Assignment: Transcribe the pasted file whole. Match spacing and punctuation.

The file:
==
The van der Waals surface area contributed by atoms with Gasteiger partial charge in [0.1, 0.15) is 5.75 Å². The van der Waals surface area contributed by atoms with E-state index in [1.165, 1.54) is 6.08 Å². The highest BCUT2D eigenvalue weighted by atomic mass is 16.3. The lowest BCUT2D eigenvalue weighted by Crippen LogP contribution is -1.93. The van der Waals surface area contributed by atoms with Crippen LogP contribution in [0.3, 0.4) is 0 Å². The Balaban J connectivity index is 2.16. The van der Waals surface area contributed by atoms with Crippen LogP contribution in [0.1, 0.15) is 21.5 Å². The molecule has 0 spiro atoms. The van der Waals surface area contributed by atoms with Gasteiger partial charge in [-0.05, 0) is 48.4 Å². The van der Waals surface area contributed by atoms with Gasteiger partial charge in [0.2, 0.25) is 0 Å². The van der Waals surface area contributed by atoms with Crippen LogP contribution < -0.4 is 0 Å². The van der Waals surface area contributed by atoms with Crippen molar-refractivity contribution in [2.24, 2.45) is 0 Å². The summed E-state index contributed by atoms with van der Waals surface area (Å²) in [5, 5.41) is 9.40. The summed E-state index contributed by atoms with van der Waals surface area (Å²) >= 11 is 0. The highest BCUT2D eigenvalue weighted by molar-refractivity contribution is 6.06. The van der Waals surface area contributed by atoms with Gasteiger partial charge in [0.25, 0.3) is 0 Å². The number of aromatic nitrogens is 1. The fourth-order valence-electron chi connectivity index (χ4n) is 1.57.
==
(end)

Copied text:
The van der Waals surface area contributed by atoms with Gasteiger partial charge in [0.1, 0.15) is 5.75 Å². The van der Waals surface area contributed by atoms with E-state index in [1.165, 1.54) is 6.08 Å². The highest BCUT2D eigenvalue weighted by atomic mass is 16.3. The lowest BCUT2D eigenvalue weighted by Crippen LogP contribution is -1.93. The van der Waals surface area contributed by atoms with Crippen LogP contribution in [0.3, 0.4) is 0 Å². The Balaban J connectivity index is 2.16. The van der Waals surface area contributed by atoms with Crippen LogP contribution in [0.1, 0.15) is 21.5 Å². The molecule has 0 spiro atoms. The van der Waals surface area contributed by atoms with Gasteiger partial charge in [-0.05, 0) is 48.4 Å². The van der Waals surface area contributed by atoms with Gasteiger partial charge in [0.2, 0.25) is 0 Å². The van der Waals surface area contributed by atoms with Crippen LogP contribution < -0.4 is 0 Å². The van der Waals surface area contributed by atoms with Crippen molar-refractivity contribution in [2.24, 2.45) is 0 Å². The summed E-state index contributed by atoms with van der Waals surface area (Å²) in [5, 5.41) is 9.40. The summed E-state index contributed by atoms with van der Waals surface area (Å²) >= 11 is 0. The highest BCUT2D eigenvalue weighted by molar-refractivity contribution is 6.06. The van der Waals surface area contributed by atoms with Gasteiger partial charge in [0.25, 0.3) is 0 Å². The number of aromatic nitrogens is 1. The fourth-order valence-electron chi connectivity index (χ4n) is 1.57.